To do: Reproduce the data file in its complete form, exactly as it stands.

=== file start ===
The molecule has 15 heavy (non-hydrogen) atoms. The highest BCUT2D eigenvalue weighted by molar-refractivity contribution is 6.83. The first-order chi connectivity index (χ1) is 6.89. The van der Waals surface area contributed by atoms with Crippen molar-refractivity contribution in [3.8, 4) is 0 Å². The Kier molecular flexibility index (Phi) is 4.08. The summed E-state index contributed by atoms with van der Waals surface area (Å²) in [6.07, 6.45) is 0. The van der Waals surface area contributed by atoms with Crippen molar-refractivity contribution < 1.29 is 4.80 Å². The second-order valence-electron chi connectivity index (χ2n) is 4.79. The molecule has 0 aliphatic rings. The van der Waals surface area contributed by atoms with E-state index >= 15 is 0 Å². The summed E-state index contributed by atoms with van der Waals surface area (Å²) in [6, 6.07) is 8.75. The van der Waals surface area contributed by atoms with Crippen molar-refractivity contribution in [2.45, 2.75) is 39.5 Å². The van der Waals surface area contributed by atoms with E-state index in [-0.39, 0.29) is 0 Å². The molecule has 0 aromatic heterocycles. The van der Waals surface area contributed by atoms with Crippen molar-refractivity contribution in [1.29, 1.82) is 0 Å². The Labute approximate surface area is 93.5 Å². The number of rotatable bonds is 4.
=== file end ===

The molecule has 15 heavy (non-hydrogen) atoms. The highest BCUT2D eigenvalue weighted by molar-refractivity contribution is 6.83. The first-order chi connectivity index (χ1) is 6.89. The van der Waals surface area contributed by atoms with Crippen molar-refractivity contribution in [3.8, 4) is 0 Å². The Kier molecular flexibility index (Phi) is 4.08. The summed E-state index contributed by atoms with van der Waals surface area (Å²) in [6.07, 6.45) is 0. The van der Waals surface area contributed by atoms with Crippen molar-refractivity contribution < 1.29 is 4.80 Å². The second-order valence-electron chi connectivity index (χ2n) is 4.79. The molecule has 0 aliphatic rings. The van der Waals surface area contributed by atoms with E-state index >= 15 is 0 Å². The summed E-state index contributed by atoms with van der Waals surface area (Å²) in [6, 6.07) is 8.75. The van der Waals surface area contributed by atoms with Crippen molar-refractivity contribution in [2.45, 2.75) is 39.5 Å². The van der Waals surface area contributed by atoms with E-state index in [-0.39, 0.29) is 0 Å². The molecule has 0 aromatic heterocycles. The van der Waals surface area contributed by atoms with Crippen molar-refractivity contribution in [1.29, 1.82) is 0 Å². The Labute approximate surface area is 93.5 Å². The number of rotatable bonds is 4.